|Ignore break line sometimes firstname.lastname@example.org (Geovani de Souza) (2012-02-11)|
|Re: Ignore break line sometimes DrDiettrich1@aol.com (Hans-Peter Diettrich) (2012-02-11)|
|Re: Ignore break line sometimes email@example.com (George Neuner) (2012-02-11)|
|Re: Ignore break line sometimes firstname.lastname@example.org (Stefan Monnier) (2012-02-12)|
|Re: Ignore break line sometimes Pidgeot18@verizon.invalid (Joshua Cranmer) (2012-02-12)|
|Re: Ignore break line sometimes email@example.com (Kaz Kylheku) (2012-02-13)|
|Re: Ignore break line sometimes firstname.lastname@example.org (BartC) (2012-02-14)|
|Re: Ignore break line sometimes email@example.com (Gene Wirchenko) (2012-02-19)|
|[3 later articles]|
|From:||Hans-Peter Diettrich <DrDiettrich1@aol.com>|
|Date:||Sat, 11 Feb 2012 17:28:36 +0100|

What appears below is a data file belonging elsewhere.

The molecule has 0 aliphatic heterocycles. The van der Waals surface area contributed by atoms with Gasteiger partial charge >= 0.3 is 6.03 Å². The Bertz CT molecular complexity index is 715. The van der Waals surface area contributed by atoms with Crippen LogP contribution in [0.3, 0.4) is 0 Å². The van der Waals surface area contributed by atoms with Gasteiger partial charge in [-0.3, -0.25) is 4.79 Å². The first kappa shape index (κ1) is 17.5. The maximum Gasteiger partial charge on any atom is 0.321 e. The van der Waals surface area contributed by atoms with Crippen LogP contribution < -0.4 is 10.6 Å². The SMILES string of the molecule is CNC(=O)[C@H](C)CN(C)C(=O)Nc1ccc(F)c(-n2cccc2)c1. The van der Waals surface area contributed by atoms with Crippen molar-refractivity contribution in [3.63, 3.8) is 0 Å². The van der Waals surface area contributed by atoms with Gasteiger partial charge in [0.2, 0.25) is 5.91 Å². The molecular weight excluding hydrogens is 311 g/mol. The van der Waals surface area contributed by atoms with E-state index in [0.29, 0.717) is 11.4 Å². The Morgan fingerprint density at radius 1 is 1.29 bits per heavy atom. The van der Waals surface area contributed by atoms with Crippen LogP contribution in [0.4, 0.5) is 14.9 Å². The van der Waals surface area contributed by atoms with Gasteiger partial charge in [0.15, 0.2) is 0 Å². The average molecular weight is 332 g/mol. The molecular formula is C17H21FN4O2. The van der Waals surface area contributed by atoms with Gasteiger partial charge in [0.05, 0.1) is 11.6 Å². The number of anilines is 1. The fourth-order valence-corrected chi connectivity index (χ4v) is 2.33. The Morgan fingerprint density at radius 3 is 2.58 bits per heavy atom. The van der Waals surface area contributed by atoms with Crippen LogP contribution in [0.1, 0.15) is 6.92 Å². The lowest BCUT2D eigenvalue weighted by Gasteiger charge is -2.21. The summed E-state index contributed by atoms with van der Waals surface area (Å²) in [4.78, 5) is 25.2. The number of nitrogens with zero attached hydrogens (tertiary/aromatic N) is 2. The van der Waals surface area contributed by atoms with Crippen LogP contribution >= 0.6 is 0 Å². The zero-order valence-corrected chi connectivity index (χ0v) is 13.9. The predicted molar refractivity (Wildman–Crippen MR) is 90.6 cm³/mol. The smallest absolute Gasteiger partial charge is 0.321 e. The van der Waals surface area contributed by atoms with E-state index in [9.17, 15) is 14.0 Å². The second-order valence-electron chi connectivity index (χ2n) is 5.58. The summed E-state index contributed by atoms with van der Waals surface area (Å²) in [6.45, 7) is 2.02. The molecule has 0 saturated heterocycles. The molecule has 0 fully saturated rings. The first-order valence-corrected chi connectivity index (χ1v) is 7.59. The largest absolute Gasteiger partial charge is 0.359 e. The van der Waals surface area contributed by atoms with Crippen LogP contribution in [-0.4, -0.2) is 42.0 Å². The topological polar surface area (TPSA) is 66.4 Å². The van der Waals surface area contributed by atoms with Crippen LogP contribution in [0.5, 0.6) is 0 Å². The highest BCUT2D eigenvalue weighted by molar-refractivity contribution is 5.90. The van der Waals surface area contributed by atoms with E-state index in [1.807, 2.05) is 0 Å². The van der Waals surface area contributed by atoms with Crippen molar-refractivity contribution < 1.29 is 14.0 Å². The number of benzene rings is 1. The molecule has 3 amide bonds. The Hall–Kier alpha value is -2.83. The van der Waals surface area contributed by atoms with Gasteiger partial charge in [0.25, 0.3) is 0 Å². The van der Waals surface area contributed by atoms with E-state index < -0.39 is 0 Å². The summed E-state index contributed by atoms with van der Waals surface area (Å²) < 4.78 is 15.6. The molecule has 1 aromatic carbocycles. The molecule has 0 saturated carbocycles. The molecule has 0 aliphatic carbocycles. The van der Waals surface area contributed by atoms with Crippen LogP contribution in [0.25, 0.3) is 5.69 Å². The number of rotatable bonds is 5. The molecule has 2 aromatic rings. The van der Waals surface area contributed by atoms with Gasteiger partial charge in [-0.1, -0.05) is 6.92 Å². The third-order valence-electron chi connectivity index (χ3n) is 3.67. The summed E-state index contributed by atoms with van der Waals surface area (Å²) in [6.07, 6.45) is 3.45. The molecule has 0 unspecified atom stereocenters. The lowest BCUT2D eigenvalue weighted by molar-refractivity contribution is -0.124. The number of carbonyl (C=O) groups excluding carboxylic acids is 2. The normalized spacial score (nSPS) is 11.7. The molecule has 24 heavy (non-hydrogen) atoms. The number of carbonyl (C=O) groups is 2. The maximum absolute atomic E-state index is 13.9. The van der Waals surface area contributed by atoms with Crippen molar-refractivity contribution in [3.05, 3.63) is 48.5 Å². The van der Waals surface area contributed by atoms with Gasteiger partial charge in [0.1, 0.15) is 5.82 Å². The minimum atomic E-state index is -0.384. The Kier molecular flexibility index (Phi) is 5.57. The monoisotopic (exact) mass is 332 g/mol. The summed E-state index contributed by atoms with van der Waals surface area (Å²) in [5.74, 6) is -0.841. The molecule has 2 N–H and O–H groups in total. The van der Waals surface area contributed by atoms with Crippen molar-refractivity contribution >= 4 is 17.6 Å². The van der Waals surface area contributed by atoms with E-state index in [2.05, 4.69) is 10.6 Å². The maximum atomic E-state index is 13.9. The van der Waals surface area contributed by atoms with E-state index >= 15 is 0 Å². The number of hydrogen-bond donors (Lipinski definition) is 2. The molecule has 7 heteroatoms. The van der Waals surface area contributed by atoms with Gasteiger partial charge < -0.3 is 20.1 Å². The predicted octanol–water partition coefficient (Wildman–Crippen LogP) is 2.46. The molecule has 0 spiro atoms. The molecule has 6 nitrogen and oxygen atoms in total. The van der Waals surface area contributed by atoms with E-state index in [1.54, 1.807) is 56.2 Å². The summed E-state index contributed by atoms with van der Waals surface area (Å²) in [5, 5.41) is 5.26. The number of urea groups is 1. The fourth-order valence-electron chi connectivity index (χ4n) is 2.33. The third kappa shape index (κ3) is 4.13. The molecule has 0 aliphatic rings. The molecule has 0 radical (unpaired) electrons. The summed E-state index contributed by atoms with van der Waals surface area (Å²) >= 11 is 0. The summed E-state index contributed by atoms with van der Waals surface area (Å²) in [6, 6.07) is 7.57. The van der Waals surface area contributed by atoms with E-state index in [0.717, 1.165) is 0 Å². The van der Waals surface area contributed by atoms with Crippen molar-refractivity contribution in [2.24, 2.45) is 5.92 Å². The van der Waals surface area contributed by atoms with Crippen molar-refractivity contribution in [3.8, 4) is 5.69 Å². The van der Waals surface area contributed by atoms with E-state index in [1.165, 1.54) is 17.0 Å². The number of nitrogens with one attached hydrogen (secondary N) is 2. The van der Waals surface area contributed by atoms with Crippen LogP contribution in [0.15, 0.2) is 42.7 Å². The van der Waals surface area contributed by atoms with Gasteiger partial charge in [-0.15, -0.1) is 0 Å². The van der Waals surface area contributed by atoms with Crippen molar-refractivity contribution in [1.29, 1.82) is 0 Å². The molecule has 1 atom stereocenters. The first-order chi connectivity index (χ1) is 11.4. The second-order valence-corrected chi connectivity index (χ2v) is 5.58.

|Posted-Date:||12 Feb 2012 01:16:14 EST|
Geovani de Souza schrieb:
> I'm trying write an parser to my compiler, and I'm interessed to
> ignore the break line (\n) sometimes. E.g:
> if true then [\n] foo(); [\n] end; [\n]
> So, in the first line, the '\n' after 'then' isn't important, but in
> the second "foo();" could replace the need of the semicolon to
> conclude the statement, or still, in the 'end'.
That's why many (compiled) languages ignore line ends and other
whitespace, and require explicit statement termination, e.g. by a
semicolon. Interpreters instead often prefer the "one statement per
line" approach, with the option to concatenate statements by e.g. a colon.
IMO you should make a decision about the meaning of whitespace in
general, and of line endings in detail, in your language.
Please give an example that would compile differently when linefeeds are
removed, and then answer yourself the question whether this really
will make sense.
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